We had the good fortune of connecting with Farzana Razzaque and we’ve shared our conversation below.
Hi Farzana, why did you decide to pursue a creative path?
I have always been drawn towards the visual arts. Following that passion, I enrolled in Architecture school and pursued that interest with a desire to formally educate myself on how beautiful and visually appealing spaces can enhance livelihoods. Many years later, after a brief period of teaching, I returned to art. The passion grew stronger as I found more people with similar interests who were either teaching art in academia or had their own galleries. I developed and strengthened my artistic skills and was surprised at the positive response I received from people when I would share my art. With the introduction of the internet in my early development, I was able to quickly get my work reviewed, critiqued, and even promoted to people all around the world. Then came social media, and I entered a whole new realm where artists, enthusiasts, collectors, admirers, could see my work and share pictures of my pieces. The medium to reach people with my creativity grew exponentially. In days rather than months or even years, I could get feedback from large audiences on what they liked or disliked about my work. Suddenly, someone like me who didn’t have much capital or business experience could reach thousands of people who love the same creativity. I could showcase my work in minutes with minimal cost. I realized that my passion for art and creating art was highly sought after. People were curious about my process, the mediums I used, and the symbolism and history behind a piece. The field of Islamic fine arts in North America and especially in Texas was at a fledgling stage. The art scene in Dallas was lacking in the Islamic Fine arts and I felt that my art form was ready to be acknowledged and received.
Alright, so let’s move onto what keeps you busy professionally?
As an artist, I aim to merge the traditional art practices of the Islamic worlds, such as tezhip (illumination art) and Arabic calligraphy, with contemporary mediums, and agendas. I see art as a spiritual agent of change that can break down cultural barriers.
This means that I spend the majority of my professional time producing commissioned and personally inclined artwork that reflects these goals. Since my art form is not commonly seen in North America, especially in Texas, I also find it necessary to educate audiences on the subject of Islamic fine arts. Part of this includes participation in local art shows and exhibitions. I also hold talks, workshops and private lessons that are catered to a variety of age groups. While previously these were all conducted in person, they have in recent months moved to online platforms. Art appreciation is learned, and as a teacher, I actively encourage awareness of how art can alleviate and enhance our quality of life.
Establishing myself as an artist with something worthwhile to share has taken time and much effort, and has not been a smooth ride. While larger artworks have a heavy and immediate presence, my art is at a small, very personal scale, heavy with history and symbolism. Educating people on that has been extremely rewarding.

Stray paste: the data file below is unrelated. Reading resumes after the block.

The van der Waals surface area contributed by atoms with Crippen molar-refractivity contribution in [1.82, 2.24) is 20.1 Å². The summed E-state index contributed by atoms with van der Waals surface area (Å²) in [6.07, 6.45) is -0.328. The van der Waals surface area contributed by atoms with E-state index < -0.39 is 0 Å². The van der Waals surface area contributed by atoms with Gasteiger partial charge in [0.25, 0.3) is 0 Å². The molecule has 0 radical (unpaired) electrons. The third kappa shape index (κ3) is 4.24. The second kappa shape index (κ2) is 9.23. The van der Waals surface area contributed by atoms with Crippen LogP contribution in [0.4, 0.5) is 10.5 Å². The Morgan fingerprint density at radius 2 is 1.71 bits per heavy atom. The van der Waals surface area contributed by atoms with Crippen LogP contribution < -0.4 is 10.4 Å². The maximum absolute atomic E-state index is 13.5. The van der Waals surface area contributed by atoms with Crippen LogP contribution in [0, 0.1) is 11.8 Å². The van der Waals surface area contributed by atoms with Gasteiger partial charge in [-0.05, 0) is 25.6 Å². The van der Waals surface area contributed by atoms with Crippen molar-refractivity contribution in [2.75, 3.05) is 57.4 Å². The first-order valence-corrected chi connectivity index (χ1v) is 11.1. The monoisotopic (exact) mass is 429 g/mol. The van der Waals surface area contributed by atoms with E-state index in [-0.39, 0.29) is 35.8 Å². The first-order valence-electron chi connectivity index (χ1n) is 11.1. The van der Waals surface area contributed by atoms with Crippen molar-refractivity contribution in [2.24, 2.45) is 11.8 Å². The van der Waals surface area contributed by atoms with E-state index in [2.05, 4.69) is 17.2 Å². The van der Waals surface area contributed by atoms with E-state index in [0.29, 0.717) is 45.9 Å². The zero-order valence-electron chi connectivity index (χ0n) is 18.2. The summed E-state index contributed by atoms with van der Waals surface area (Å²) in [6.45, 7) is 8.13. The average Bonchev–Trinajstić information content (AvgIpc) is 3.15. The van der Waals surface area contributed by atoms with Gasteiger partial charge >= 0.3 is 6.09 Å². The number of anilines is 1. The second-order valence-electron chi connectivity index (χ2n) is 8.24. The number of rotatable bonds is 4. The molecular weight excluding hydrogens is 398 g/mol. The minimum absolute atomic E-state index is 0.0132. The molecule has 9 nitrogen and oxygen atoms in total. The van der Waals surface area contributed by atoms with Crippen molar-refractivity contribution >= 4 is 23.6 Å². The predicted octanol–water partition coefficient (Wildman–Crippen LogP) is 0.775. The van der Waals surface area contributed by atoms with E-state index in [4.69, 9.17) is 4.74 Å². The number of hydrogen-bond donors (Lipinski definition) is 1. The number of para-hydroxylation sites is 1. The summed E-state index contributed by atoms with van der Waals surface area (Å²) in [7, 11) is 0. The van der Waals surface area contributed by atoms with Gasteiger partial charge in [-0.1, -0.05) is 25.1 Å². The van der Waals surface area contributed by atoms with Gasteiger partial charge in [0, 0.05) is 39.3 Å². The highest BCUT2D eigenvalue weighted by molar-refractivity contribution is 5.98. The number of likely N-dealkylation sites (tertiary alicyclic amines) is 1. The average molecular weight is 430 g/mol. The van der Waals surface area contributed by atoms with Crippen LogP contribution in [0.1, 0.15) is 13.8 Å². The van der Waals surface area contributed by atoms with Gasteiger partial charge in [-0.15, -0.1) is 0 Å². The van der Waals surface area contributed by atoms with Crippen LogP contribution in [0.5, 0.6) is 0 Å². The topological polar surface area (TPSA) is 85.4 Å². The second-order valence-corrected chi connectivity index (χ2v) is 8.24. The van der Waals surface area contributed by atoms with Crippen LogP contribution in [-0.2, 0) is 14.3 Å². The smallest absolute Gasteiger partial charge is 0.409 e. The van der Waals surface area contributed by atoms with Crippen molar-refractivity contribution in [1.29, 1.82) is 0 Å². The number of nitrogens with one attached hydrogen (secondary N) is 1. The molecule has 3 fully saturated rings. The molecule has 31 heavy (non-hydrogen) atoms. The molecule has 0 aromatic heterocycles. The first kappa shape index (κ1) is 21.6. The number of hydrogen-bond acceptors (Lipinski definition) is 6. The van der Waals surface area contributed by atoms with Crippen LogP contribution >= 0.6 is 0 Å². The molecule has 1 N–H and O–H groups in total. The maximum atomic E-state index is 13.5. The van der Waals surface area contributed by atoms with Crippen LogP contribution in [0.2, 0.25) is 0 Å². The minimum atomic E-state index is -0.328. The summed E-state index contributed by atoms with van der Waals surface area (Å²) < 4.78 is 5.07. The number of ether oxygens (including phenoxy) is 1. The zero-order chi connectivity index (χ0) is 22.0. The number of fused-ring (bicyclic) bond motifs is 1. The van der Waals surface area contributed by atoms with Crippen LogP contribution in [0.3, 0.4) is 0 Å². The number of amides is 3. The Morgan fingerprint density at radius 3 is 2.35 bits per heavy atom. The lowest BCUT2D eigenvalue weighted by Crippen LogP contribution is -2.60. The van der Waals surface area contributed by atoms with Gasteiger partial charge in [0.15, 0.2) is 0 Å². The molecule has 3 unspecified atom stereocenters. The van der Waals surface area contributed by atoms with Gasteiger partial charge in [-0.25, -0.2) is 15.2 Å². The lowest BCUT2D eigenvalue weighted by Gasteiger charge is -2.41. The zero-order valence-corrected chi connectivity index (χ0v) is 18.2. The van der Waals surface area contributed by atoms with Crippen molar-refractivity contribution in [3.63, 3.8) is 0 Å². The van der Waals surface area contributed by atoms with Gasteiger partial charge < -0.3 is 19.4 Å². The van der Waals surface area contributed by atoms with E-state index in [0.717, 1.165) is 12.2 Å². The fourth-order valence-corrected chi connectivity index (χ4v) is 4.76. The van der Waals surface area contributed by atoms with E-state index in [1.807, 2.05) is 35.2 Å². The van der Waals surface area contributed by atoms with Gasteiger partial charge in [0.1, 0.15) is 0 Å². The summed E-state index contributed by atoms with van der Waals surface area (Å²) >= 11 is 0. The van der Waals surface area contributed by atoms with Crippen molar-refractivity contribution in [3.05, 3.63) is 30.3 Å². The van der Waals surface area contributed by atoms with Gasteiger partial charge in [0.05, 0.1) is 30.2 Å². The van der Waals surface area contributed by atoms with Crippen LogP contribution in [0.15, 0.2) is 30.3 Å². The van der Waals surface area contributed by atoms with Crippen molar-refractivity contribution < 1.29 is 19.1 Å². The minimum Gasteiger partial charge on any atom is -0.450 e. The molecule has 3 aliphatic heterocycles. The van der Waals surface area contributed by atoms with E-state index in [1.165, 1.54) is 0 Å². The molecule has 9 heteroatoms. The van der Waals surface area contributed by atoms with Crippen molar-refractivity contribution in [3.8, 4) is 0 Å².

I am also an avid and faithful student of art, especially traditional forms. While technology has been advantageous, many long-established ways of making art, such as manuscript illumination and handwritten works of calligraphy have been sacrificed along the path to modernity. I have sought to educate myself from Masters in the traditional arts, in an attempt to enhance an understanding from original sources. Master Calligrapher Haji Noor Deen and Master Illumination artist Fatma Ulusoy Sirajuddin have been wonderful teachers and mentors in my search for knowledge in these areas.
It is really thrilling to be amongst an emerging number of artists who seek to grasp on to those art forms and practices so that they remain for future generations. There is a renaissance of interest in the Islamic Fine arts occurring globally and in North America. Dallas especially is fast becoming a hub. Artists and organizations such as the Deen Arts Foundation of the Dallas Fort Worth area, are endeavoring to cultivate the Islamic Fine arts here and reintroduce it to the public.
It is extremely pleasing to see the results of hard work slowly emerging.
If you had a friend visiting you, what are some of the local spots you’d want to take them around to?
The variety of eateries is absolutely amazing in the DFW area. From local to ethnic food, from barbeque to Thai food, to Indian and Pakistani restaurants, you can go to a different restaurant for every meal of every day of the week. The Dallas Museum of Art, the Crow Museum of Asian Art, and the Museum of Biblical Art are wonderful places to visit for art lovers. Downtown Dallas has architectural wonders such as the serene Thanksgiving Chapel by architect Philip Johnson. There is so much to see and do in Dallas and just a week would not be enough.
The Shoutout series is all about recognizing that our success and where we are in life is at least somewhat thanks to the efforts, support, mentorship, love and encouragement of others. So is there someone that you want to dedicate your shoutout to?
I would like to dedicate this shoutout to not one person, but one support system. That support system is my family. They have been the ones who cheered me on and encouraged my work. They have remained steadfast and patient through stressful times. My family members have been models of resilience and examples of how hard work always results in success. I am forever grateful to them.
Facebook: FMR Art
Luqman Irfan, Farzana Razzaque